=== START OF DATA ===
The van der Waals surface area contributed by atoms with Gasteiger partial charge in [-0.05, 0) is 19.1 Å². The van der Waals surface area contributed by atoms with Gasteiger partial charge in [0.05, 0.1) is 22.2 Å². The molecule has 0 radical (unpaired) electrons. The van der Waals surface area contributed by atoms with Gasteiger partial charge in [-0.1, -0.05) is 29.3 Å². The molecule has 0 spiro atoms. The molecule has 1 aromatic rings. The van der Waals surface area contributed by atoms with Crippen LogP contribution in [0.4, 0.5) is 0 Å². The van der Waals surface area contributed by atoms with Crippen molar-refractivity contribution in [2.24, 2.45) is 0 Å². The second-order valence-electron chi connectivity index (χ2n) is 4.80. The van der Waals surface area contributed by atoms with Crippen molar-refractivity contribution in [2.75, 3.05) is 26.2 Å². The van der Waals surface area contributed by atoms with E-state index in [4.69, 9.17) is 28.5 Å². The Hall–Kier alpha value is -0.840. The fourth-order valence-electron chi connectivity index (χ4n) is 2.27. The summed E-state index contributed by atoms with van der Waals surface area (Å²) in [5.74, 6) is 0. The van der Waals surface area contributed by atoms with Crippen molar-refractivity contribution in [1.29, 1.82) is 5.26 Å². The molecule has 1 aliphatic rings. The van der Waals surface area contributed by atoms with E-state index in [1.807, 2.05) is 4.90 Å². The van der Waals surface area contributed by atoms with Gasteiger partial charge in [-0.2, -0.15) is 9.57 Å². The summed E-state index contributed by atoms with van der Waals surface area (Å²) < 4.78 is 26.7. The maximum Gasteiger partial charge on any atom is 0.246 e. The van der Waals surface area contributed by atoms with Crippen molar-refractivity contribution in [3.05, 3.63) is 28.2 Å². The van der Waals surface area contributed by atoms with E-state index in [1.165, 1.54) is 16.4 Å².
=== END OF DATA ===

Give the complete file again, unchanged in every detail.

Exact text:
The van der Waals surface area contributed by atoms with Gasteiger partial charge in [-0.05, 0) is 19.1 Å². The van der Waals surface area contributed by atoms with Gasteiger partial charge in [0.05, 0.1) is 22.2 Å². The molecule has 0 radical (unpaired) electrons. The van der Waals surface area contributed by atoms with Gasteiger partial charge in [-0.1, -0.05) is 29.3 Å². The molecule has 0 spiro atoms. The molecule has 1 aromatic rings. The van der Waals surface area contributed by atoms with Crippen LogP contribution in [0.4, 0.5) is 0 Å². The van der Waals surface area contributed by atoms with Crippen molar-refractivity contribution in [2.24, 2.45) is 0 Å². The second-order valence-electron chi connectivity index (χ2n) is 4.80. The van der Waals surface area contributed by atoms with Crippen molar-refractivity contribution in [2.75, 3.05) is 26.2 Å². The van der Waals surface area contributed by atoms with E-state index in [4.69, 9.17) is 28.5 Å². The Hall–Kier alpha value is -0.840. The fourth-order valence-electron chi connectivity index (χ4n) is 2.27. The summed E-state index contributed by atoms with van der Waals surface area (Å²) in [5.74, 6) is 0. The van der Waals surface area contributed by atoms with Crippen molar-refractivity contribution in [1.29, 1.82) is 5.26 Å². The molecule has 1 aliphatic rings. The van der Waals surface area contributed by atoms with E-state index in [1.807, 2.05) is 4.90 Å². The van der Waals surface area contributed by atoms with Gasteiger partial charge in [-0.2, -0.15) is 9.57 Å². The summed E-state index contributed by atoms with van der Waals surface area (Å²) < 4.78 is 26.7. The maximum Gasteiger partial charge on any atom is 0.246 e. The van der Waals surface area contributed by atoms with Crippen molar-refractivity contribution in [3.05, 3.63) is 28.2 Å². The van der Waals surface area contributed by atoms with E-state index in [1.165, 1.54) is 16.4 Å².